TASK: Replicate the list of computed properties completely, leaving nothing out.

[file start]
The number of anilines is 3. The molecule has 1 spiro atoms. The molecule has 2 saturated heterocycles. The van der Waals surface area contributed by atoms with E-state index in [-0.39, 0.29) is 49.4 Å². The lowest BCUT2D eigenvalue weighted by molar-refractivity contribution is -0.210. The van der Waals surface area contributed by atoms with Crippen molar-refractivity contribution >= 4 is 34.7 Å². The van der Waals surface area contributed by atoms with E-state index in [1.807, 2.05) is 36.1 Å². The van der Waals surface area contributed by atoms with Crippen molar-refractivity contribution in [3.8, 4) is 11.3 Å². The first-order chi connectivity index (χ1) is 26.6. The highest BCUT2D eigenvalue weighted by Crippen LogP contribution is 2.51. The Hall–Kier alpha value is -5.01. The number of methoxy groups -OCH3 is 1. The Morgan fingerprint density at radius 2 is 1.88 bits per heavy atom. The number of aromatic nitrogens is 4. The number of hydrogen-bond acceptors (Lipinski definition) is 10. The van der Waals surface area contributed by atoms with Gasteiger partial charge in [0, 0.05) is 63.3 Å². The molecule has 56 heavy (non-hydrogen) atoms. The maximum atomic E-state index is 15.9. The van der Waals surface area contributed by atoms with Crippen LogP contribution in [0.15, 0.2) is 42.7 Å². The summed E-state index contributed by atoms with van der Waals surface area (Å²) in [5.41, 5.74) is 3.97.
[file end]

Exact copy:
The number of anilines is 3. The molecule has 1 spiro atoms. The molecule has 2 saturated heterocycles. The van der Waals surface area contributed by atoms with E-state index in [-0.39, 0.29) is 49.4 Å². The lowest BCUT2D eigenvalue weighted by molar-refractivity contribution is -0.210. The van der Waals surface area contributed by atoms with Crippen molar-refractivity contribution >= 4 is 34.7 Å². The van der Waals surface area contributed by atoms with E-state index in [1.807, 2.05) is 36.1 Å². The van der Waals surface area contributed by atoms with Crippen molar-refractivity contribution in [3.8, 4) is 11.3 Å². The first-order chi connectivity index (χ1) is 26.6. The highest BCUT2D eigenvalue weighted by Crippen LogP contribution is 2.51. The Hall–Kier alpha value is -5.01. The number of methoxy groups -OCH3 is 1. The Morgan fingerprint density at radius 2 is 1.88 bits per heavy atom. The number of aromatic nitrogens is 4. The number of hydrogen-bond acceptors (Lipinski definition) is 10. The van der Waals surface area contributed by atoms with Gasteiger partial charge in [0, 0.05) is 63.3 Å². The molecule has 56 heavy (non-hydrogen) atoms. The maximum atomic E-state index is 15.9. The van der Waals surface area contributed by atoms with Crippen LogP contribution in [0.15, 0.2) is 42.7 Å². The summed E-state index contributed by atoms with van der Waals surface area (Å²) in [5.41, 5.74) is 3.97.